Modern Health centre and Post Office replace the old N. A. dispensary and postal agency at Ikot AkanModern Health centre and Post Office replace the old N. A. dispensary and postal agency at Ikot AkanThe Central Council Hall, also used as a District Court of Appeal, housed many important meetings of the divisional chiefs and village representatives with governors, residents and Ibibio Union officials, the last of which were colourful mass displays of Ibibio unity and developmental drive.4 The clerks' quarters and the old Guest House (called locally Idung Isen Owo), where the early government officials from Egwanga stayed overnight during their monthly visits, before proceeding on foot to Essene, still huddle behind the new Primary Health Centre and nurses' quarters, modern Post Office and the XITEL satellite installations. Opposite, at Iso Ubom Ete, on the bank of Ibom Ete, a tributary to Essene Creek, is the old site of the famous Ete market, where Umani (Bonny and later, Opobo) traders lived by the waterside and controlled the collection and evacuation of slaves and palm produce down the creek and to the waiting in the river estuary trading ships. Esuk Nkwo was the Ogoni landing at the market. Not far from there, looms up the now decimated Akai Ete, home of the still powerful Ekpo society.

 

Nearby, across the road, hiding in the overgrown grass, is one of the three Pioneer Oil Mills, established in Opobo Division in 1953, an innovation, which had met with a poor initial reception from the women in the area5, but soon became a good source of additional income, used in funding their children's education.

 

At the Ikot Akan village square, Ata Essien Idung, is the village founder's shrine, Itiat Akan, while the modern MAMSER park with the picturesque town crier's sculpture forms a prominent landmark on the main Ikot Abasi/Port Harcourt/Uyo cross road.

 

Each village, big or small, has its cultural sites and historical monuments - shrines, playgrounds and ancient forest groves, where the traditional societies met and performed secret rituals in fulfilment of their purpose in the overall communal mechanism. Old settlements and market sites, battlefields, sacred streams and trees tell stories of ancestors and heroes, wise chiefs and brave warriors. The names of places and people unravel half-forgotten lore of long ago, tracing origin and migration patterns, and kindred relationships through Akwa Ibom State and beyond. The communal drums, masks and shrine objects are living witnesses to an old and rich cultural heritage, still very much alive under the veil of Christian innocence and anti-pagan zeal. Churches and mission schools tell their own story of the march towards Christianity and modern civilisation. So do old native court buildings and government stations, trading markets or company grounds, which have witnessed each tortuous step towards modern development and self-determination.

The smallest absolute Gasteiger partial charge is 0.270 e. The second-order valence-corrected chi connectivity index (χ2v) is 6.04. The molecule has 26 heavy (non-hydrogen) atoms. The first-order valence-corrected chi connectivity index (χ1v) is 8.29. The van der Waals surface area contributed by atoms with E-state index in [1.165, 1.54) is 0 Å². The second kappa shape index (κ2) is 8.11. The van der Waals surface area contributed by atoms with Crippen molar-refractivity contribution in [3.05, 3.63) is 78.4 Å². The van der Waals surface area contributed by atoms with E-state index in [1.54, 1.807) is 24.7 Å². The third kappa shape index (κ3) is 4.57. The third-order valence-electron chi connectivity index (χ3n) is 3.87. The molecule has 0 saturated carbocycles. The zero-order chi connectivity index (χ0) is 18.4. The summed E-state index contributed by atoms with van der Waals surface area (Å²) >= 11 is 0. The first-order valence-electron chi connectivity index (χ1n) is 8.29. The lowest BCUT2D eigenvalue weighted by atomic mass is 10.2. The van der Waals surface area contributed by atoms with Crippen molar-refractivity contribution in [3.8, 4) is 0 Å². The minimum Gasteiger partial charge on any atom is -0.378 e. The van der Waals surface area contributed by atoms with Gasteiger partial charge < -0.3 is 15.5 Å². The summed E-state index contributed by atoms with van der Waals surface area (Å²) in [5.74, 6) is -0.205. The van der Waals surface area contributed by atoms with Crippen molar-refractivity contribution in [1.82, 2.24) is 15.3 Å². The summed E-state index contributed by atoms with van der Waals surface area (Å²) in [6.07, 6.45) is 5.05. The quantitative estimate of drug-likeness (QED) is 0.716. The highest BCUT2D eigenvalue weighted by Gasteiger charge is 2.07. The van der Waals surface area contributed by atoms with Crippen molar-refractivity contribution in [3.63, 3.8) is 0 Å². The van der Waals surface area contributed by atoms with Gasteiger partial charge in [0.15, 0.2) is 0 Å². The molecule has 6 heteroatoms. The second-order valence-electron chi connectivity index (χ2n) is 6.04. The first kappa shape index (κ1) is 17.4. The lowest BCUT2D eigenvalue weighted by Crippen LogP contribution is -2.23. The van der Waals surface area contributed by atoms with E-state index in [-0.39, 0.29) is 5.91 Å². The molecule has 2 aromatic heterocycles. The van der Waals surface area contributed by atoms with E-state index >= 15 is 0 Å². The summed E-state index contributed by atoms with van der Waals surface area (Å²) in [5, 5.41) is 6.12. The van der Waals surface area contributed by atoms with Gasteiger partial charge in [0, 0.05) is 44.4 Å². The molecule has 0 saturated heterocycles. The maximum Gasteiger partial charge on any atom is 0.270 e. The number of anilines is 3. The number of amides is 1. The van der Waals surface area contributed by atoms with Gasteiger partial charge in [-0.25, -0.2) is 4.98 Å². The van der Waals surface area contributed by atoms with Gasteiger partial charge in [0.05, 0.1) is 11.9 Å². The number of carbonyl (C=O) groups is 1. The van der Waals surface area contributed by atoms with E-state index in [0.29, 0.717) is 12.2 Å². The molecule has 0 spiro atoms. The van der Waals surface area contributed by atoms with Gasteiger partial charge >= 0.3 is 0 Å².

A meeting place of old and new, indigenous and foreign, Christian and pagan, traditional and modern, Ikot Abasi moves ahead into the future, carrying with it the marks of past achievements, disappointments and hope for a better tomorrow.

 

Notes

 

1 Dr. Akwaowo Essien, 3/5/96.

 

2 Edem Aya, a separate clan since 1954, was founded by a hunter, Akpan Akama, the first son of Akama Obio Offiong Essen Ntan-Aran, the founding father of Nnung Assang clan. Akpan Akama died at Ukan Akama, a prosperous market and a culturally important settlement of the Ikpa Nnung Assang people (Etete, 1996).

3Lawrence J. Udoiwod, May 1996 (mimeographed).

4 The Ibibio Union Touring Deputation met and lectured there on 7Ih July 1941 to the enthusiastic representatives of Ikpa Ibekwe, Ukpum Ete, Okon and Ikpa Nnung Assang clans, who raised the issues of a good school for the Ibibio section of the district and the excessive land leasing to foreigners (Noah, 1980: 81-82, 86).

Chief Ntuen Ibok's MBE Certificate of Honour Award

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Category: Ikot Abasi